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Canadian Federal Election Results: Conservatives win minority government

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This month’s Canadian federal election resulted in Canada’s third consecutive minority government, re-electing Prime Minister Stephen Harper and the Conservative Party.  Now that the Conservatives have secured their place as the ruling government, it is expected that the Immigration Minister will announce her plan about how the recent Canadian immigration amendments will be implemented.

Though the Conservatives did not clinch enough seats to make up a majority government, their minority was strengthened to 143 seats, up from 127 in the 2006 election.  Prime Minister Harper has called on all other political parties to work together with the Conservative government to protect the economy and to continue to build a strong Canada.

Maintaining their power, the Conservative government can now proceed with their planned immigration amendments.  It is expected that Citizenship and Immigration Canada (CIC) Minister Diane Finley will reveal the new immigration priorities early in November.  At that time, all those Federal Skilled Worker applicants submitted since February 27th will learn how their applications will be treated.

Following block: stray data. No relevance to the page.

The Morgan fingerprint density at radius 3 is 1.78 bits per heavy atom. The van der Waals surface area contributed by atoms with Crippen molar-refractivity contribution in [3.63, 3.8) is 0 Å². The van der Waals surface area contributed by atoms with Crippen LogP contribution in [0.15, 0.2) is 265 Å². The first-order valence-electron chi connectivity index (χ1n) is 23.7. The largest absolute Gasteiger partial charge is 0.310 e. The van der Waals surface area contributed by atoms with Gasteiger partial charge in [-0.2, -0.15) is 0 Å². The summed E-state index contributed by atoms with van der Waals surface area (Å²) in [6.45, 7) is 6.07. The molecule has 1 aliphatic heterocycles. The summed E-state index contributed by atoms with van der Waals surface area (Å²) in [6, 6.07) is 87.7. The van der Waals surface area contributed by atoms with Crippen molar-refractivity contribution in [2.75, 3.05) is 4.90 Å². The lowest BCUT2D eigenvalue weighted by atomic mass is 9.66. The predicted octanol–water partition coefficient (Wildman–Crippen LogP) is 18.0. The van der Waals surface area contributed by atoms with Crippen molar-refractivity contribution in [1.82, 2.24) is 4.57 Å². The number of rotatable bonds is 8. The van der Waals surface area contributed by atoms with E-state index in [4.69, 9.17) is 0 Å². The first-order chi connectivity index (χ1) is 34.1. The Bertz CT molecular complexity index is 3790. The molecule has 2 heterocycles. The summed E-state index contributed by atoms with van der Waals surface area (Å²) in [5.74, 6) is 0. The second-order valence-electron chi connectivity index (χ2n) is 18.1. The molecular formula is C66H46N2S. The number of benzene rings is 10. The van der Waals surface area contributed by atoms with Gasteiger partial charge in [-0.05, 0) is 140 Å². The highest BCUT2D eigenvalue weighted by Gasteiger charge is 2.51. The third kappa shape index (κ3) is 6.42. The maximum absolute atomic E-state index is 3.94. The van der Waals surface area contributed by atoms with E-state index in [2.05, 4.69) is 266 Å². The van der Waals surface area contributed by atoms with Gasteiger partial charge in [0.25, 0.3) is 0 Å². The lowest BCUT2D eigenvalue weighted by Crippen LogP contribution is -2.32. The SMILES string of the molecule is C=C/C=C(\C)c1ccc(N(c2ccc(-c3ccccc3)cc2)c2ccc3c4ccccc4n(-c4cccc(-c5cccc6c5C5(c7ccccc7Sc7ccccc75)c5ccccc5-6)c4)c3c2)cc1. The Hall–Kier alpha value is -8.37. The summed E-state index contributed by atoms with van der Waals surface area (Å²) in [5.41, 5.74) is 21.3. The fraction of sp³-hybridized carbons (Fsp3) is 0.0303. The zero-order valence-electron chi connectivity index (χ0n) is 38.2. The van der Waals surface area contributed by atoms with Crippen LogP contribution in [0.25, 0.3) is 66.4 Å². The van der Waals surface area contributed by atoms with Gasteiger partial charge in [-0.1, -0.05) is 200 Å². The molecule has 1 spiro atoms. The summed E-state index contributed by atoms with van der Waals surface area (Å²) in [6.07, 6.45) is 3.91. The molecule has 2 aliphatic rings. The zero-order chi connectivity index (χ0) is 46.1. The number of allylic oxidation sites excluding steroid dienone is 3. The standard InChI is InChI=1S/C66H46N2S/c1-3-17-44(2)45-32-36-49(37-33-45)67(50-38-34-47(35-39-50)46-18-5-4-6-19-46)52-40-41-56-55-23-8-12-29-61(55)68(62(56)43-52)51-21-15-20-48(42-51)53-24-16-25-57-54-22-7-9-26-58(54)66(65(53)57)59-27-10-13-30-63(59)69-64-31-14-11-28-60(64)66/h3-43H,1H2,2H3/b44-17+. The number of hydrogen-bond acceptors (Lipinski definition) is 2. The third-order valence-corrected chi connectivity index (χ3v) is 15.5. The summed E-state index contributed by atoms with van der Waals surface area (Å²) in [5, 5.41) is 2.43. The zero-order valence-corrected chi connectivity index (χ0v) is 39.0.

From what has already been released, it seems that Federal Skilled Worker applicants will be selected based on whether their occupations are included in CIC’s list of 38 qualifying occupations.  Those whose occupations are on the list and who meet all other requirements under the Federal Skilled Worker category will have their applications processed.
Those whose occupations are not on the list will be channeled to other immigration categories, such as the Provincial Nomination Programs (PNP), if they can qualify.
Minister Finley does not intend to reveal this list to the public until later in the fall.

Canadian immigrants are receiving a greater amount of representation in the House of Commons, as a growing number of MP’s are immigrants or children of immigrants.  Sikh-Canadians, for example, actually have a greater number of MP’s in Parliament than their share of the Canadian population.

Immigration is among the most significant issues for these MP’s, along with the recognition of foreign work credentials.

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